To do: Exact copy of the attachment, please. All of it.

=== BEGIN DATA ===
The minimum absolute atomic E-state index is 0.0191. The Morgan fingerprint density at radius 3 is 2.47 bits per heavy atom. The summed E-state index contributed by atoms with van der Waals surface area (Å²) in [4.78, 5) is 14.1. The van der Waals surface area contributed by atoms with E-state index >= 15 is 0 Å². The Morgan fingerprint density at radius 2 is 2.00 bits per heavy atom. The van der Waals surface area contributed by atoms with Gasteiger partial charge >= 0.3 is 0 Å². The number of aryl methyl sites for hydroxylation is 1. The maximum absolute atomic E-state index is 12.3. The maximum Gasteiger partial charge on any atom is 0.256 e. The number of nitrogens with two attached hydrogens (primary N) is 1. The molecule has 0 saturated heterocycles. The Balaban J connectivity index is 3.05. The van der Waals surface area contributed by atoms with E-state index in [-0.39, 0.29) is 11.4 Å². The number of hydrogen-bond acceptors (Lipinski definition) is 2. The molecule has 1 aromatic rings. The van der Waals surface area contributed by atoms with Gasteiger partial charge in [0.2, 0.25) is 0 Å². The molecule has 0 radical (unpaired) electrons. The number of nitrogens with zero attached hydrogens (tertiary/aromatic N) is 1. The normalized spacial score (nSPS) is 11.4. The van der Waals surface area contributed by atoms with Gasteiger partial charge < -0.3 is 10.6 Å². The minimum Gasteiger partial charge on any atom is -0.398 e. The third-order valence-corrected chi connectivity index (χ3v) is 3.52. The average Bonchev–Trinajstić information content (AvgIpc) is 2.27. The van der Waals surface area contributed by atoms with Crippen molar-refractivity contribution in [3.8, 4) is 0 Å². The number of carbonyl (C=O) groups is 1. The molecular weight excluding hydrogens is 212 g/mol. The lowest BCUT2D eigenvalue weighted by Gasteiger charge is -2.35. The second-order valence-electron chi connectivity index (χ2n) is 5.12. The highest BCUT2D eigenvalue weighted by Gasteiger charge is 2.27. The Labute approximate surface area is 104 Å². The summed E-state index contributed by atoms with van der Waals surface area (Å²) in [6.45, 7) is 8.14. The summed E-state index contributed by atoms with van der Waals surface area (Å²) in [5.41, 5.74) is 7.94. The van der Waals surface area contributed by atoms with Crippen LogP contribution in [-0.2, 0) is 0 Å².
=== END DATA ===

The minimum absolute atomic E-state index is 0.0191. The Morgan fingerprint density at radius 3 is 2.47 bits per heavy atom. The summed E-state index contributed by atoms with van der Waals surface area (Å²) in [4.78, 5) is 14.1. The van der Waals surface area contributed by atoms with E-state index >= 15 is 0 Å². The Morgan fingerprint density at radius 2 is 2.00 bits per heavy atom. The van der Waals surface area contributed by atoms with Gasteiger partial charge >= 0.3 is 0 Å². The number of aryl methyl sites for hydroxylation is 1. The maximum absolute atomic E-state index is 12.3. The maximum Gasteiger partial charge on any atom is 0.256 e. The number of nitrogens with two attached hydrogens (primary N) is 1. The molecule has 0 saturated heterocycles. The Balaban J connectivity index is 3.05. The van der Waals surface area contributed by atoms with E-state index in [-0.39, 0.29) is 11.4 Å². The number of hydrogen-bond acceptors (Lipinski definition) is 2. The molecule has 1 aromatic rings. The van der Waals surface area contributed by atoms with Gasteiger partial charge in [0.2, 0.25) is 0 Å². The molecule has 0 radical (unpaired) electrons. The number of nitrogens with zero attached hydrogens (tertiary/aromatic N) is 1. The normalized spacial score (nSPS) is 11.4. The van der Waals surface area contributed by atoms with Gasteiger partial charge < -0.3 is 10.6 Å². The minimum Gasteiger partial charge on any atom is -0.398 e. The third-order valence-corrected chi connectivity index (χ3v) is 3.52. The average Bonchev–Trinajstić information content (AvgIpc) is 2.27. The van der Waals surface area contributed by atoms with Crippen molar-refractivity contribution in [3.8, 4) is 0 Å². The number of carbonyl (C=O) groups is 1. The molecular weight excluding hydrogens is 212 g/mol. The lowest BCUT2D eigenvalue weighted by Gasteiger charge is -2.35. The second-order valence-electron chi connectivity index (χ2n) is 5.12. The highest BCUT2D eigenvalue weighted by Gasteiger charge is 2.27. The Labute approximate surface area is 104 Å². The summed E-state index contributed by atoms with van der Waals surface area (Å²) in [6.45, 7) is 8.14. The summed E-state index contributed by atoms with van der Waals surface area (Å²) in [5.41, 5.74) is 7.94. The van der Waals surface area contributed by atoms with Crippen LogP contribution in [-0.2, 0) is 0 Å².